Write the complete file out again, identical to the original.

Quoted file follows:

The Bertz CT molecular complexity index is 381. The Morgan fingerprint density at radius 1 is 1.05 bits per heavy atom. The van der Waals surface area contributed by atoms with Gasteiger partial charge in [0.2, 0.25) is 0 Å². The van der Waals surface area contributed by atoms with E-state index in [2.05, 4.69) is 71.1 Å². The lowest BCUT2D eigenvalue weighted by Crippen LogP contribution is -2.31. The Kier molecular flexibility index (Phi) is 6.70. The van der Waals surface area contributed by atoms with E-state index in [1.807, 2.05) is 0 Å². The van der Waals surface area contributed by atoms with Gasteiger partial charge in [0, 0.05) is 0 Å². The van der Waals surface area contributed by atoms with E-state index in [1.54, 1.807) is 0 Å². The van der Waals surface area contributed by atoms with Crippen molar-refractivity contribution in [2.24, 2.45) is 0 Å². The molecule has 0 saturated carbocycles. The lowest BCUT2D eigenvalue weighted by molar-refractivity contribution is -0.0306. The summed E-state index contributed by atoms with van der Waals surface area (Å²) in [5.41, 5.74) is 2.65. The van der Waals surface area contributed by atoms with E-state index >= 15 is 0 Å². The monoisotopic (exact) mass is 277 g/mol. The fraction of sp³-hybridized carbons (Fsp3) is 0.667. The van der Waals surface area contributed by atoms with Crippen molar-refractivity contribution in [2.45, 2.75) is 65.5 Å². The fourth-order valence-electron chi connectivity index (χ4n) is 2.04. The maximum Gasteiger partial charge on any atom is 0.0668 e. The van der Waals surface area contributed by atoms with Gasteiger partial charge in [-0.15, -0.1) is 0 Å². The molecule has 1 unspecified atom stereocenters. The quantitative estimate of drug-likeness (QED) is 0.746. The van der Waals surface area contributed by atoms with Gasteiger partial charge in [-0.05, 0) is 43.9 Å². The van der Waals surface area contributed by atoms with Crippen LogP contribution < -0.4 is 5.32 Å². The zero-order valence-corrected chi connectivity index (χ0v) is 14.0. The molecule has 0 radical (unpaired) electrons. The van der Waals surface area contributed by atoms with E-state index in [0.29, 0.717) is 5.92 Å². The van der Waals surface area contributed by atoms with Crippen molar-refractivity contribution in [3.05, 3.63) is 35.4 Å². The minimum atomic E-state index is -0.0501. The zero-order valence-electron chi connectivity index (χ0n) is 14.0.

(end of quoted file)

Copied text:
The Bertz CT molecular complexity index is 381. The Morgan fingerprint density at radius 1 is 1.05 bits per heavy atom. The van der Waals surface area contributed by atoms with Gasteiger partial charge in [0.2, 0.25) is 0 Å². The van der Waals surface area contributed by atoms with E-state index in [2.05, 4.69) is 71.1 Å². The lowest BCUT2D eigenvalue weighted by Crippen LogP contribution is -2.31. The Kier molecular flexibility index (Phi) is 6.70. The van der Waals surface area contributed by atoms with E-state index in [1.807, 2.05) is 0 Å². The van der Waals surface area contributed by atoms with Gasteiger partial charge in [0, 0.05) is 0 Å². The van der Waals surface area contributed by atoms with E-state index in [1.54, 1.807) is 0 Å². The van der Waals surface area contributed by atoms with Crippen molar-refractivity contribution in [2.24, 2.45) is 0 Å². The molecule has 0 saturated carbocycles. The lowest BCUT2D eigenvalue weighted by molar-refractivity contribution is -0.0306. The summed E-state index contributed by atoms with van der Waals surface area (Å²) in [5.41, 5.74) is 2.65. The van der Waals surface area contributed by atoms with E-state index >= 15 is 0 Å². The monoisotopic (exact) mass is 277 g/mol. The fraction of sp³-hybridized carbons (Fsp3) is 0.667. The van der Waals surface area contributed by atoms with Crippen molar-refractivity contribution in [2.45, 2.75) is 65.5 Å². The fourth-order valence-electron chi connectivity index (χ4n) is 2.04. The maximum Gasteiger partial charge on any atom is 0.0668 e. The van der Waals surface area contributed by atoms with Gasteiger partial charge in [-0.15, -0.1) is 0 Å². The molecule has 1 unspecified atom stereocenters. The quantitative estimate of drug-likeness (QED) is 0.746. The van der Waals surface area contributed by atoms with Gasteiger partial charge in [-0.05, 0) is 43.9 Å². The van der Waals surface area contributed by atoms with Crippen LogP contribution < -0.4 is 5.32 Å². The zero-order valence-corrected chi connectivity index (χ0v) is 14.0. The molecule has 0 radical (unpaired) electrons. The van der Waals surface area contributed by atoms with E-state index in [0.29, 0.717) is 5.92 Å². The van der Waals surface area contributed by atoms with Crippen molar-refractivity contribution in [3.05, 3.63) is 35.4 Å². The minimum atomic E-state index is -0.0501. The zero-order valence-electron chi connectivity index (χ0n) is 14.0.